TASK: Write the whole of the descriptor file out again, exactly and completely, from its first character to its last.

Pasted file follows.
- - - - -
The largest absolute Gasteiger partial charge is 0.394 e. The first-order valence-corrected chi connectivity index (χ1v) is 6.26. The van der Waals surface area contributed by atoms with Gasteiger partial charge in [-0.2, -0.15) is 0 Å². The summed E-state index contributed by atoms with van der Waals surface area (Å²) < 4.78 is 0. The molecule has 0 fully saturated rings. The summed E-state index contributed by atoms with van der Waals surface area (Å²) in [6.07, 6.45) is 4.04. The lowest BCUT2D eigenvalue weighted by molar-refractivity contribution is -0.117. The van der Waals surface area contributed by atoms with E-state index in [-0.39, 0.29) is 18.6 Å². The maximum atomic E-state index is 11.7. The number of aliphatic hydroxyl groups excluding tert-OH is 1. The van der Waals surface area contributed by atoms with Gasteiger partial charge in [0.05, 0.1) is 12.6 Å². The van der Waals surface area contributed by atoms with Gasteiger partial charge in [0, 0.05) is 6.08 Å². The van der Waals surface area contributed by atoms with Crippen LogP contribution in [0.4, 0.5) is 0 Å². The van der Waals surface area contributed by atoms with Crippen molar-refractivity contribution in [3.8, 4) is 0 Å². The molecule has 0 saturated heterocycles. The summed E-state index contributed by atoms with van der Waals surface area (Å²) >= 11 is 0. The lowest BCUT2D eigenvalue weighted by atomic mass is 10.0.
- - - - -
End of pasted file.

The largest absolute Gasteiger partial charge is 0.394 e. The first-order valence-corrected chi connectivity index (χ1v) is 6.26. The van der Waals surface area contributed by atoms with Gasteiger partial charge in [-0.2, -0.15) is 0 Å². The summed E-state index contributed by atoms with van der Waals surface area (Å²) < 4.78 is 0. The molecule has 0 fully saturated rings. The summed E-state index contributed by atoms with van der Waals surface area (Å²) in [6.07, 6.45) is 4.04. The lowest BCUT2D eigenvalue weighted by molar-refractivity contribution is -0.117. The van der Waals surface area contributed by atoms with E-state index in [-0.39, 0.29) is 18.6 Å². The maximum atomic E-state index is 11.7. The number of aliphatic hydroxyl groups excluding tert-OH is 1. The van der Waals surface area contributed by atoms with Gasteiger partial charge in [0.05, 0.1) is 12.6 Å². The van der Waals surface area contributed by atoms with Gasteiger partial charge in [0, 0.05) is 6.08 Å². The van der Waals surface area contributed by atoms with Crippen LogP contribution in [0.4, 0.5) is 0 Å². The van der Waals surface area contributed by atoms with Crippen molar-refractivity contribution in [3.8, 4) is 0 Å². The molecule has 0 saturated heterocycles. The summed E-state index contributed by atoms with van der Waals surface area (Å²) >= 11 is 0. The lowest BCUT2D eigenvalue weighted by atomic mass is 10.0.